MR. KONDIK: So Akin’s not going to be back in the House and probably won’t be in the Senate either, and so there probably will be a fair amount of turnover on that committee. And it’s also interesting, because the Armed Services Committee – I mean it’s to me – and again, this is not my level of expertise – but I think a lot of that – being on that committee is sort of like delivering basically government pork for your constituents and also your defense contractors who live – who operate in your state or district. And so you’re going to have a lot of – potentially have some Republicans go on there who are ideologically opposed to government spending and yet will be on a committee that is sort of tasked with doling out government money to your preferred interest. And so that may be kind of interesting. But I don’t have a good sense as to who – for all the vacancies that may or may not be on that committee. I think Allen West is also on that committee.


MR. KONDIK: I think West is actually probably going to win his race, but it’s not a slam-dunk by any means. But you could have a lot of vacancies on that committee, and it will be interesting to see who replaces them, but I don’t know who those people might be.

QUESTION: What’s your outlook for the Maryland 6th? Do you think --

MR. KONDIK: Oh, I think that Bartlett – actually I have Bartlett listed as the most endangered Republican incumbent in the entire country. Part of it is because the – I mean, the Maryland congressional map is highly, highly gerrymandered. I mean, they drew that – the Democrats in Maryland drew that map specifically to eliminate Roscoe Bartlett, and it looks like they very well may succeed.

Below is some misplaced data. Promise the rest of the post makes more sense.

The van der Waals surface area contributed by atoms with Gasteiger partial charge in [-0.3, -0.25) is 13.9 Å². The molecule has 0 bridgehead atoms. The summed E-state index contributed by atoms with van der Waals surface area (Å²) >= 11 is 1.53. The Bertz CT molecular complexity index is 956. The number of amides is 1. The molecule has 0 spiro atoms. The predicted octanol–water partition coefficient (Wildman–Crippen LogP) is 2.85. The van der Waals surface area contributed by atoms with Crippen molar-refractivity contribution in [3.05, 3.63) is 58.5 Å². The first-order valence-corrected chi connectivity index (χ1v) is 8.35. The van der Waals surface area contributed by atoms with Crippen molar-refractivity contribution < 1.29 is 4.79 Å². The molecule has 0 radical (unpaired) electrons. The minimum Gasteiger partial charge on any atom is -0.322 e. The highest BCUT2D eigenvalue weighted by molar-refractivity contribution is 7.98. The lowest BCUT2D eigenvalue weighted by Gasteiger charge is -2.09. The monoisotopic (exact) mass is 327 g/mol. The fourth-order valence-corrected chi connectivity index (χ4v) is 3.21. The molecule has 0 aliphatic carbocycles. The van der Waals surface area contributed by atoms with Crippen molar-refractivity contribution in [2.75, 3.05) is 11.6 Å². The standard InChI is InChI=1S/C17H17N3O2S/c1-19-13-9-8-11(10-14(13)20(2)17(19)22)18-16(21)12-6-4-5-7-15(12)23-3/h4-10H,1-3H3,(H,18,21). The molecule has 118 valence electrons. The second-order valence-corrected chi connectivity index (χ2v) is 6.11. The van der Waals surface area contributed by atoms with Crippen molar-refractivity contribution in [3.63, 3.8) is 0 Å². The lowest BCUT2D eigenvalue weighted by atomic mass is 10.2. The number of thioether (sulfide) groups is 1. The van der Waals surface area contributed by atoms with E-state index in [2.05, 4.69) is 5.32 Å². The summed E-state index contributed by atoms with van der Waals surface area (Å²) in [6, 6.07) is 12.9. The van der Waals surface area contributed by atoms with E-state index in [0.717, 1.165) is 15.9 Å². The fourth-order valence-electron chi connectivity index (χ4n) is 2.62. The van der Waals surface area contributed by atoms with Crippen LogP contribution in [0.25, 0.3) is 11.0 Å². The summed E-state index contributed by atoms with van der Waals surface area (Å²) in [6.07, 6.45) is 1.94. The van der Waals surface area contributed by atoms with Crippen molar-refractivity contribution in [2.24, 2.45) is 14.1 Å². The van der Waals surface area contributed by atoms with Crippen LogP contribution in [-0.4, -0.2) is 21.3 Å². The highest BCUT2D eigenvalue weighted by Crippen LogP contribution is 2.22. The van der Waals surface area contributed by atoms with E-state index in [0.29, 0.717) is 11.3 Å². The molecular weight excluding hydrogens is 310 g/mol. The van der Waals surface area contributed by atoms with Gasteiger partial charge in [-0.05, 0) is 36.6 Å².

So it looks like John Delaney, the Democratic candidate – nobody really gives Roscoe much of a chance of winning. Doesn’t necessarily mean he can’t, but I have that race rated as likely Democratic.

OPERATOR: Our final question will come from the line of Vanya Bellinger, Capital Bulgaria. Please, go ahead.

QUESTION: Hi, it’s me again. I wanted to ask you a little bit about what’s going to happen after the elections, and in particular about the future of Paul Ryan, since he’s a member of the Congress. What will happen with him in case that Romney doesn’t win?

MR. KONDIK: Well, obviously he’s either going to be Vice President or he’s going to go back to the House because he is on the ballot in Wisconsin’s 1st district, which is the district he represents, and there’s no indication that he’s going to lose. So some voters in Wisconsin – the voters in Wisconsin’s 1st district can actually vote for him twice – both for Congress and also on the Romney/Ryan ticket. I think Paul Ryan, regardless of what happens in the presidential election, is going to be a top figure on the Republican side. He’s going to be – if he remains in the House, he’s going to continue to be the Republicans leading budget spokesperson. If he becomes Vice President, I’m he will have a big role in formulating tax policy and domestic policy in a Romney Administration, and will probably be a person who’s up on the Hill a lot.

And if Romney loses, Ryan will have to be considered on the short list of potential candidates to run in 2016, because I don’t there’s been anything about his vice presidential campaign that’s been lackluster. I mean, I don’t think he’s been particularly prominent, but there was also this sense – this kind of hopeful sense among Democrats that Ryan being on the ticket would cause Republicans all sorts of problems because of the controversial Ryan budget. And it doesn’t look like that has happened, at least not in a widespread national fashion. So Paul Ryan’s going to be a major figure in American politics going forward. We just don’t know if that’s going to be in the House or as Vice President.

QUESTION: Thank you.


OPERATOR: And speakers, we have no additional questions at this time.

MR. KONDIK: Great. Hey, thanks a lot everybody.